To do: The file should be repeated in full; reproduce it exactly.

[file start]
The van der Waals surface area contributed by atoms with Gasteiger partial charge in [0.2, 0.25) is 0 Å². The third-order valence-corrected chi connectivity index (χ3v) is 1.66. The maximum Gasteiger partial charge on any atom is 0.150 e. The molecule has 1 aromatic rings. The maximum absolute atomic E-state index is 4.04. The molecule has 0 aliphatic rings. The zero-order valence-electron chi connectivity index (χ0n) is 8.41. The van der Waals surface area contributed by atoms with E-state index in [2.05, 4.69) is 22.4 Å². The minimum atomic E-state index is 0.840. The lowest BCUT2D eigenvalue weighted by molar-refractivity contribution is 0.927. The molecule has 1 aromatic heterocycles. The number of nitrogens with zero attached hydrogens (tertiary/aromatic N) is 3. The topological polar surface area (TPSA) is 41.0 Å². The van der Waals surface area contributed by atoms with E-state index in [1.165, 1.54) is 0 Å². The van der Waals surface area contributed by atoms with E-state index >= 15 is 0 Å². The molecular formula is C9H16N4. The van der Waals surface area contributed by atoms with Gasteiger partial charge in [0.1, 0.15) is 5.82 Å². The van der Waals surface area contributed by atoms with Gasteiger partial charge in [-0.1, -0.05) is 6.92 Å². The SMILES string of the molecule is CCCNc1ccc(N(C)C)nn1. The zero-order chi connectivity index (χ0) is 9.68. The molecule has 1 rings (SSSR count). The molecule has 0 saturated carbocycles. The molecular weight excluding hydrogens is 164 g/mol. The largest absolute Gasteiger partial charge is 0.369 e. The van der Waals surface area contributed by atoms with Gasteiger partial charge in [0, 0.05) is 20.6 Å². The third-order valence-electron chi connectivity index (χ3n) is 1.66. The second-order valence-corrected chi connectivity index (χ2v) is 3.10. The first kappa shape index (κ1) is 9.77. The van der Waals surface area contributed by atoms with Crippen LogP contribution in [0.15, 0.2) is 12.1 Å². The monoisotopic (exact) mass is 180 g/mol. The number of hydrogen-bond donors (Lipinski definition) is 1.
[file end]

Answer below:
The van der Waals surface area contributed by atoms with Gasteiger partial charge in [0.2, 0.25) is 0 Å². The third-order valence-corrected chi connectivity index (χ3v) is 1.66. The maximum Gasteiger partial charge on any atom is 0.150 e. The molecule has 1 aromatic rings. The maximum absolute atomic E-state index is 4.04. The molecule has 0 aliphatic rings. The zero-order valence-electron chi connectivity index (χ0n) is 8.41. The van der Waals surface area contributed by atoms with E-state index in [2.05, 4.69) is 22.4 Å². The minimum atomic E-state index is 0.840. The lowest BCUT2D eigenvalue weighted by molar-refractivity contribution is 0.927. The molecule has 1 aromatic heterocycles. The number of nitrogens with zero attached hydrogens (tertiary/aromatic N) is 3. The topological polar surface area (TPSA) is 41.0 Å². The van der Waals surface area contributed by atoms with E-state index in [1.165, 1.54) is 0 Å². The van der Waals surface area contributed by atoms with E-state index >= 15 is 0 Å². The molecular formula is C9H16N4. The van der Waals surface area contributed by atoms with Gasteiger partial charge in [0.1, 0.15) is 5.82 Å². The van der Waals surface area contributed by atoms with Gasteiger partial charge in [-0.1, -0.05) is 6.92 Å². The SMILES string of the molecule is CCCNc1ccc(N(C)C)nn1. The zero-order chi connectivity index (χ0) is 9.68. The molecule has 1 rings (SSSR count). The molecule has 0 saturated carbocycles. The molecular weight excluding hydrogens is 164 g/mol. The largest absolute Gasteiger partial charge is 0.369 e. The van der Waals surface area contributed by atoms with Gasteiger partial charge in [0, 0.05) is 20.6 Å². The third-order valence-electron chi connectivity index (χ3n) is 1.66. The second-order valence-corrected chi connectivity index (χ2v) is 3.10. The first kappa shape index (κ1) is 9.77. The van der Waals surface area contributed by atoms with Crippen LogP contribution in [0.15, 0.2) is 12.1 Å². The monoisotopic (exact) mass is 180 g/mol. The number of hydrogen-bond donors (Lipinski definition) is 1.